Counselling and narrative therapy are relationships to help resolve problems, issues or questions, or to make improvements in ways of being or ways of experiencing the world. People often begin by seeing themselves as the problem, but the beginning of progress often comes with the understanding that the problem is the problem.

I see individuals, couples and family groups, and have conversations with people about a vast variety of concerns, in particular about:

  • couple and family difficulties
  • sex, sexuality and gender, including coming out and transition issues
  • grief and loss
  • relationships with habits and substances
  • feelings that you might be suicidal
  • the senses of being depressed or anxious
  • the “Who am I?” and “Where am I going?” questions

I’ve taught workshops for counsellors on aspects of grief and sexuality.

In general people see me for one fifty-minute session a week, sometimes just once or twice, sometimes for a few months.

Any contact you have with me will be in the strictest confidence, except:

  • if you wish to bring other people into our conversations
  • if we agree it would be helpful for me to discuss some matter with a professional
  • in discussion with my professional supervisor who helps ensure the quality of my work with you.
  • if there is a clear and imminent danger to you or someone else.


What I mean when I say that I use a narrative approach to counselling and therapy is that I understand that:

  • The stories we have about ourselves and the world shape our lives, and define the way we see things, and what we see as good and bad. These stories are our main psychological tools, and shape how we think, understand, make meaning, and behave, and we often hang onto them quite tightly.
  • It is a problem for us when we don’t have stories which are about what is actually happening to us, or when the stories we have tell us harmful stuff (perhaps prejudice). Sometimes our stories can blind us to ways of feeling, thinking and behaving that don’t fit their interpretation of our lives and the world.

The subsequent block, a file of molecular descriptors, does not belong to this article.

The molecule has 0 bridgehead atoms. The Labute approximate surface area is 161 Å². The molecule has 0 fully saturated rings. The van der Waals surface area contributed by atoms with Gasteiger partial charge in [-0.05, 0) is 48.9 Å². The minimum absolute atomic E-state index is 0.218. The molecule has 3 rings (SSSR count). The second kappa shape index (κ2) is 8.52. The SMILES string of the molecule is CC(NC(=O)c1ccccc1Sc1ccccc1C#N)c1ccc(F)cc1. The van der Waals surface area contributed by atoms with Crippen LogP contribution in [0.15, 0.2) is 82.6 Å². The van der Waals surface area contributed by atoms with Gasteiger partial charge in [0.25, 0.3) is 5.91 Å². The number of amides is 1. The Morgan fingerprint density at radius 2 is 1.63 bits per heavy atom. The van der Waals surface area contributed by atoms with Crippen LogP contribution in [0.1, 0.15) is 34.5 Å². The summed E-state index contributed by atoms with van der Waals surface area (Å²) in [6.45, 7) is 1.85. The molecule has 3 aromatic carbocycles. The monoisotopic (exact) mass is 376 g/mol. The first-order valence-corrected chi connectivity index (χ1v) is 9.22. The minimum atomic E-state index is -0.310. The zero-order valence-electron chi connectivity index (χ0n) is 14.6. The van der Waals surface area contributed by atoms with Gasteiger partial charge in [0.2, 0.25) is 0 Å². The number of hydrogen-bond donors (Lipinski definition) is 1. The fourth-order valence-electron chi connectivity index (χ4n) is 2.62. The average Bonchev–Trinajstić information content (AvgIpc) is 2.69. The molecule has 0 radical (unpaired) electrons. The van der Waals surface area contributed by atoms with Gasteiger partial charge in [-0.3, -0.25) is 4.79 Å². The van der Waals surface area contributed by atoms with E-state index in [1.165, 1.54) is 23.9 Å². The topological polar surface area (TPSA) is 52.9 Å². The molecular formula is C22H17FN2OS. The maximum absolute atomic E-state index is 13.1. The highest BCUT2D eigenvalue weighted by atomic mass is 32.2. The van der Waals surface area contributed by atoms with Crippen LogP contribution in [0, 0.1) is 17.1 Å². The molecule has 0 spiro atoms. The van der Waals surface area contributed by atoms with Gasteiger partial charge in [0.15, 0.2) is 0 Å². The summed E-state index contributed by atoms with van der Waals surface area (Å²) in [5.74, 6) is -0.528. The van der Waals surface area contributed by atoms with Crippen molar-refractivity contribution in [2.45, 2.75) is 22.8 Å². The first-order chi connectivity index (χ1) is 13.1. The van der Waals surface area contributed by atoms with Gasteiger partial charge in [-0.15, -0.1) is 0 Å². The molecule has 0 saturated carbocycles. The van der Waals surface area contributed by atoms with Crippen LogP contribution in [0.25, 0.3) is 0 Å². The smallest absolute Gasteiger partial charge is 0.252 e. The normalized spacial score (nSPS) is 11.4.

• Our personal stories are developed jointly by ourselves and the important people who have influenced our lives, and by the wider community. There are lots of pre-made stories in every culture about what is right and wrong, and what is common sense, and these pre-made stories have huge influence.
  • Our stories are always based on selected events—they are never complete. There is always the possibility of a more richly described story. In our past and in our present lives (and in the futures we shape for ourselves) there is always material for new stories that we have not yet told ourselves or other people. We don’t have to passively accept the stories we have lived with, or which are imposed upon us.
  • It is my job to help you look at your life in ways that help you “write” new stories and  “re-write” old ones. This can have remarkably healing effects.

In these ideas I am particularly influenced by Michael White and David Epston.

A slightly different strand of thought about psychology, which contributes to my work, is represented by the Russian Marxist psychologist Lev Vygotsky, who focuses on the interacting development of social organisation, behaviour, consciousness and language. He emphasises the importance of words as psychic tools more than stories. But the two approaches fit together well.